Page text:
Desktop Java

JavaFX 2.0 beta sample application and after thoughts

I had quite sometime back played around with JavaFX and had good and bad experiences using the language. With the JavaFX 2.0 beta being released I thought of giving it a try.

Here, I developed a simple Geocoding application which will take the address and provides the latitude-longitude values for that location – using Google Geocoding API.

I used Groovy for the JSON parsing, as the latest version-1.8 provides a really neat json parsing support.

import groovy.json.*
class GeocodingParser {
  static def GEOCODE_JSON_URL = ""
  static def GEOCODE_XML_URL = ""
  static def getGeocodeForAddress(address){
    def queryBuilder = []
    queryBuilder << "address=${URLEncoder.encode(address)}"
    queryBuilder << "sensor=false"
    def queryString = queryBuilder.join("&")
    def requestUrl = GEOCODE_JSON_URL+"?${queryString}"
    def payload = new URL(requestUrl).text
    def jsonSlurper = new JsonSlurper()
    def doc = jsonSlurper.parseText(payload)
    def geocode = new Geocode()
    geocode.latitude ="")
    geocode.longitude = doc.results.geometry.location.lng.join("")
    geocode.locationType = doc.results.geometry.location_type.join("")
    return geocode
class Geocode {
  def String latitude
  def String longitude
  def String locationType
  def String toString(){
    return "Latitude: ${latitude}, Longitude:${longitude} and Location type: ${locationType}"

You can see that the json parsing using JsonSlurper is so succinct. The groovy parser returns the latitude, longitude and location type (these are the values of interest for our application) values in the Geocode wrapper class – which is again a Grooy bean.

Now lets look at the JavaFX code which actually is the crux of this post:

public class NewFXMain extends Application {
 * @param args the command line arguments
 public static void main(String[] args) {
   Application.launch(NewFXMain.class, args);
 public void start(Stage primaryStage) {
   TabPane mainTabPane = new TabPane();
   Tab geoTab = new Tab("Geocoding");
   final GridPane geoGrid = new GridPane();
   geoGrid.setPadding(new Insets(0, 20, 0, 10));
   Label mainGeoLabel = new Label("Geocoding");
   final TextBox geoAddressTextBox = new TextBox(15);
   Button geoCodeButton = new Button("Geocode");
   final TextBox latitudeValTextBox = new TextBox();
   final TextBox longitudeValTextBox = new TextBox();
   final TextBox locationTypeValTextBox = new TextBox();
   final StringProperty latitudeProperty = new StringProperty();
   latitudeProperty.addListener(new ChangeListener<String>() {
     public void changed(ObservableValue<? extends String> observable, String oldValue, String newValue) {
   final StringProperty longitudeProperty = new StringProperty();
   longitudeProperty.addListener(new ChangeListener<String>() {
     public void changed(ObservableValue<? extends String> observable, String oldValue, String newValue) {
   final StringProperty locationTypeProperty = new StringProperty();
   locationTypeProperty.addListener(new ChangeListener<String>() {
     public void changed(ObservableValue<? extends String> observable, String oldValue, String newValue) {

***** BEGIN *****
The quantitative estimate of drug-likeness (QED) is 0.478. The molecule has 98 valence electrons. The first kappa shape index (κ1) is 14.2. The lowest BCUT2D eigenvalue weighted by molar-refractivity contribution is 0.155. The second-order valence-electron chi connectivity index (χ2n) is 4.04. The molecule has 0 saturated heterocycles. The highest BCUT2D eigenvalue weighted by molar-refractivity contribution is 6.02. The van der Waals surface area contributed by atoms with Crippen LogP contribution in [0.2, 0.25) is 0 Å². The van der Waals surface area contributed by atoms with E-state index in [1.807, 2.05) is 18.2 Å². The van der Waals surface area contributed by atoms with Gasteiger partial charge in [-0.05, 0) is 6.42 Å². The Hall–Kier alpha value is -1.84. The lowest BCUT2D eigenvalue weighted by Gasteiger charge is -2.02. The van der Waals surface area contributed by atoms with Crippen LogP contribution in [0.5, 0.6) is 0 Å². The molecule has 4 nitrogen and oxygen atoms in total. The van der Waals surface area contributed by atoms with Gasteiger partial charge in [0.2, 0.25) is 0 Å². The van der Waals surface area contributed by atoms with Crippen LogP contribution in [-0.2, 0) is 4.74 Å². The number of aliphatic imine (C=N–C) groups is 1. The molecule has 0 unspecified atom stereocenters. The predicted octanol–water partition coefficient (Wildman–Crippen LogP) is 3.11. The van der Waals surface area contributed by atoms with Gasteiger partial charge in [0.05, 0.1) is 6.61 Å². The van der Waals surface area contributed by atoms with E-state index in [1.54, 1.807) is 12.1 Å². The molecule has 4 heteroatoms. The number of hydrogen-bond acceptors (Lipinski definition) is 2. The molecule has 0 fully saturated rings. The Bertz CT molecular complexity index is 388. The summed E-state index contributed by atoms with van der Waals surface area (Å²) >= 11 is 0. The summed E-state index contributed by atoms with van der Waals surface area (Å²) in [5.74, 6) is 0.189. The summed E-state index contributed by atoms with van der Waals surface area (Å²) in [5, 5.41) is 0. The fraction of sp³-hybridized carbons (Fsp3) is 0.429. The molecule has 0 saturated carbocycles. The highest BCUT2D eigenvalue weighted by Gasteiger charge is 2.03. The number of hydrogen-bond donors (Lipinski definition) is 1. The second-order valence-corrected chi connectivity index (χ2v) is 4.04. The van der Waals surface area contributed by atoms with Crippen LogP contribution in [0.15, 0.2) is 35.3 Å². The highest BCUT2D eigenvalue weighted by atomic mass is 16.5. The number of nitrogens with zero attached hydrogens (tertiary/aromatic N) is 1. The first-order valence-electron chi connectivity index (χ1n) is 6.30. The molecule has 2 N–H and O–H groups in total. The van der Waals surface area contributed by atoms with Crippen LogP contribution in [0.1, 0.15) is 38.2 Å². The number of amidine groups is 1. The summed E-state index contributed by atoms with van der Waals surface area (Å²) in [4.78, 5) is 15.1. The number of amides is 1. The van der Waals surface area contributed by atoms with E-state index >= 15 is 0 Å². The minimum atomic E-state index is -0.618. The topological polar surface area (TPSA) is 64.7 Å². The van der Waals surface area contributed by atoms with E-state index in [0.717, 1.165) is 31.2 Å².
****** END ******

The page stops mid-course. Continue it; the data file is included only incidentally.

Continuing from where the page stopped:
geoCodeButton.setOnAction(new EventHandler<ActionEvent>(){
     public void handle(ActionEvent event) {
       String address = geoAddressTextBox.getText();
       if(address == null){
         Geocode parsedCode = (Geocode)GeocodingParser.getGeocodeForAddress(address);
   geoGrid.add(mainGeoLabel, 4, 1);
   geoGrid.add(new Label("Address"), 2, 3);
   geoGrid.add(geoAddressTextBox, 3, 3,3,1);
   geoGrid.add(new Label("Latitude"), 2,7);
   geoGrid.add(new Label("Longitude"),2,8);
   geoGrid.add(new Label("Location Type"),2,9);
   geoGrid.add(geoCodeButton, 4, 5);
   Scene scene = new Scene(mainTabPane);

I have used bindings to bind the component displaying the latitude, longitude and location type values with the properties for the same values. For example, the code below shows how the latitude value was bound to the control which will display the value. This control (textbox) holds the latitude value obtained after passing the json response sent by the Geocoding API.

Now we create a StringProperty to hold the value for the latitude and we attach a change listener to this property such that when ever the value gets updated in the property we update the textbox with the new value. So, what exactly is changing the value of this property? We add a button which invokes the groovy parser and gets the latitude, longitude and location type values in a wrapper class. In the above action listener we get the parsed values and then update the properties with the corresponding values. This update in turn triggers the method in the corresponding change listeners.

Now coming to the layout for the controls. I used a GridBox layout and this was really flexible as it allowed me to place the components in a neat order.

Here are a few after thoughts:

  • JavaFX 2.0 has been changed to make more Java programmer friendly
  • JavaFX 2.0 more verbose than the JavaFX script- for example: looking at the way bindings has to be done.
  • Lack of tooling support – Creating a GUI is difficult.
  • Java programmers need not learn a new language all together, they wold feel at home with JavaFX APIs
  • Interoperability with other JVM languages like Groovy, Scala.
  • Lot of new controls, APIs added in the JavaFX 2.0.
  • Lack of multi-platform support.

The source code can be found here.

Reference: Sample application using JavaFX 2.0 beta and the after thoughts from our JCG partner Mohamed Sanaulla at the Experiences Unlimited Blog.

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